A while back, I wrote a small post on how to express Sanskrit and Pali using diacritics in HTML and the Roman alphabet. This is handy for expressing Buddhist terms accurately, since the standard 26 letters of the English alphabet don’t always tell the whole story.
While exploring Sanskrit writing systems recently, I dabbled in using HTML to express the ancient Brahmi script, which was used to write Sanskrit a long time ago, including some Buddhist scriptures, and the writings of Emperor Asoka.
Brahmi script is available through Unicode, like many other obscure symbols. The key is to know how to type a Unicode letter in browser:
& # x(number) ;
The numerical table for each Brahmi script letter is found here and on Wikipedia. The code for “ka” (क in modern Devanagari script) is 11013, so in HTML, it would be & # x 11013 ; without any spaces. This produces 𑀓. So far so good.
But Brahmi, like other similar scripts, is an abugida. The vowels don’t usually stand alone as separate letters. Instead, they modify the base consonant. This is true with modern Devanagari as it is with Brahmi. So, in the example above, “ki” would be “ka” but modified with an “i” extension: कि in Devanagari, or 𑀓𑀺 in Brahmi. For Brahmi, I put & # x 11013 ; without any spaces, then & # x 1103a ; the code for the “i” vowel extension.
One other thing we need to cover is the consonants without a vowel. For example, in the word Buddha (buddho in Pāli language) , it would be split up into three letters “bu” “d” and “dha”. The “d” here normally needs vowel, by default “a”, but if you add a virama mark, then instead of “da”, it gets cut off as “d”. In the Brahmi script, this is a & # x 11046 ; which looks like 𑀓𑁆 (k) which looks like a small line above the letter. Using the example of Buddha above, this would be 𑀩𑀼𑀤𑁆𑀥𑁄 or letters “bu” “d with virama” and “dho”.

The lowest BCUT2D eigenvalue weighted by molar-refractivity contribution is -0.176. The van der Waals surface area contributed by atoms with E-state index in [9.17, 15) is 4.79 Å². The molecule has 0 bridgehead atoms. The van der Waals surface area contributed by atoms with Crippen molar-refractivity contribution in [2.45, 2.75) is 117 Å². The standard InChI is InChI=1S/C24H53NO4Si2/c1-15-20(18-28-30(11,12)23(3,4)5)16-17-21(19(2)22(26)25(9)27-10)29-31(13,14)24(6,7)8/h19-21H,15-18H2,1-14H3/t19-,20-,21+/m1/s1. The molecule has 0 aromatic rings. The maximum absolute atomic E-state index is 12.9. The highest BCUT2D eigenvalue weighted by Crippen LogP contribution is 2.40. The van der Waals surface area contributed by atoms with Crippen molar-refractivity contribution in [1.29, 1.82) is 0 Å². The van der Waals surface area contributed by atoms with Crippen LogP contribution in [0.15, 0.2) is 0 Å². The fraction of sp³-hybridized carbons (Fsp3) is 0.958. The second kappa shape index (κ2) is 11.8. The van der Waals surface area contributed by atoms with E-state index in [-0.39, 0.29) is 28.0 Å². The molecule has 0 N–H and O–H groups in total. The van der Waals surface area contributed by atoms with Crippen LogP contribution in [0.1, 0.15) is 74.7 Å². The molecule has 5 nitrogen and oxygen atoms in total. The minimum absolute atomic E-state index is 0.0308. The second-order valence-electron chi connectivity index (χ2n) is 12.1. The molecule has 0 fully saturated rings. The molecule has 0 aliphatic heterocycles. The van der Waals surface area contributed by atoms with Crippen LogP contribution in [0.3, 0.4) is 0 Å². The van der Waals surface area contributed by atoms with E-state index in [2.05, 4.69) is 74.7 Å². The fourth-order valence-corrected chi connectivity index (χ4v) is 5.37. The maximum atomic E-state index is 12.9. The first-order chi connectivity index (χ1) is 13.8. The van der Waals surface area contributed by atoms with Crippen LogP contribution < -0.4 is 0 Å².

As a bonus, the nembutsu in Sanskrit, in its simplest form, is namo’mitābhāya1 which in Brahmi script might be:
Typing each letter by its Unicode HTML number is not a quick and easy process, but if you do it enough, it becomes somewhat easier. Soon, you’ll be typing like Ashoka in no time. 𑁍2
P.S. If you prefer to type in Devanagari, by the way, the simplest approach is to simply use the Hindi keyboard setting if you have one. You won’t need to type each Unicode letter. 😉
1 This may be a Chinese phrase rendered back into Sanskrit, not the other way around, but it does appear in the extant version of the Larger Sutra of Immeasurable Life, and something called the Dhāraṇīsaṅgraha, a collection of Buddhist dhanaris.
2 The lotus symbol, by the way is & # x 1104d ;.